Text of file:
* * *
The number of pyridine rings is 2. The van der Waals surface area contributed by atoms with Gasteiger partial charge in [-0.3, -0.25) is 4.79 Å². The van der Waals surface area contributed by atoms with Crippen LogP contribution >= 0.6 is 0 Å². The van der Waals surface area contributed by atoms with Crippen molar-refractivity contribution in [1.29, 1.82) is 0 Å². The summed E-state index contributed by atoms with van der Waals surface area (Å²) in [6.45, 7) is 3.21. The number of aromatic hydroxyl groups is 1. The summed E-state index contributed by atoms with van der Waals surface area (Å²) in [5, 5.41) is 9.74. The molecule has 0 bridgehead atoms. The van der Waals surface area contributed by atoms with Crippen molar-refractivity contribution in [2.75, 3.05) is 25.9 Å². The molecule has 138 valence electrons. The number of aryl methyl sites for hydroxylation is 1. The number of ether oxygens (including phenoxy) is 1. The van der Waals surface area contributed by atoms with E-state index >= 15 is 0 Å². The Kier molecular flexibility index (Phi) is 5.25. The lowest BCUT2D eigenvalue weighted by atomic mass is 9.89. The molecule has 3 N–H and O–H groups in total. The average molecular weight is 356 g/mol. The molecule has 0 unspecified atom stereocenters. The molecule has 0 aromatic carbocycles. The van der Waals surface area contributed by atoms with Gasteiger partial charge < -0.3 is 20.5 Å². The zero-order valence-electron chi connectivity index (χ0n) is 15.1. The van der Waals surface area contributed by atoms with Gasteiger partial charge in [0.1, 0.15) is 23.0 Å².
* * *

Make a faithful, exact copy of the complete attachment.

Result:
The number of pyridine rings is 2. The van der Waals surface area contributed by atoms with Gasteiger partial charge in [-0.3, -0.25) is 4.79 Å². The van der Waals surface area contributed by atoms with Crippen LogP contribution >= 0.6 is 0 Å². The van der Waals surface area contributed by atoms with Crippen molar-refractivity contribution in [1.29, 1.82) is 0 Å². The summed E-state index contributed by atoms with van der Waals surface area (Å²) in [6.45, 7) is 3.21. The number of aromatic hydroxyl groups is 1. The summed E-state index contributed by atoms with van der Waals surface area (Å²) in [5, 5.41) is 9.74. The molecule has 0 bridgehead atoms. The van der Waals surface area contributed by atoms with Crippen molar-refractivity contribution in [2.75, 3.05) is 25.9 Å². The molecule has 138 valence electrons. The number of aryl methyl sites for hydroxylation is 1. The number of ether oxygens (including phenoxy) is 1. The van der Waals surface area contributed by atoms with E-state index >= 15 is 0 Å². The Kier molecular flexibility index (Phi) is 5.25. The lowest BCUT2D eigenvalue weighted by atomic mass is 9.89. The molecule has 3 N–H and O–H groups in total. The average molecular weight is 356 g/mol. The molecule has 0 unspecified atom stereocenters. The molecule has 0 aromatic carbocycles. The van der Waals surface area contributed by atoms with Gasteiger partial charge < -0.3 is 20.5 Å². The zero-order valence-electron chi connectivity index (χ0n) is 15.1. The van der Waals surface area contributed by atoms with Gasteiger partial charge in [0.1, 0.15) is 23.0 Å².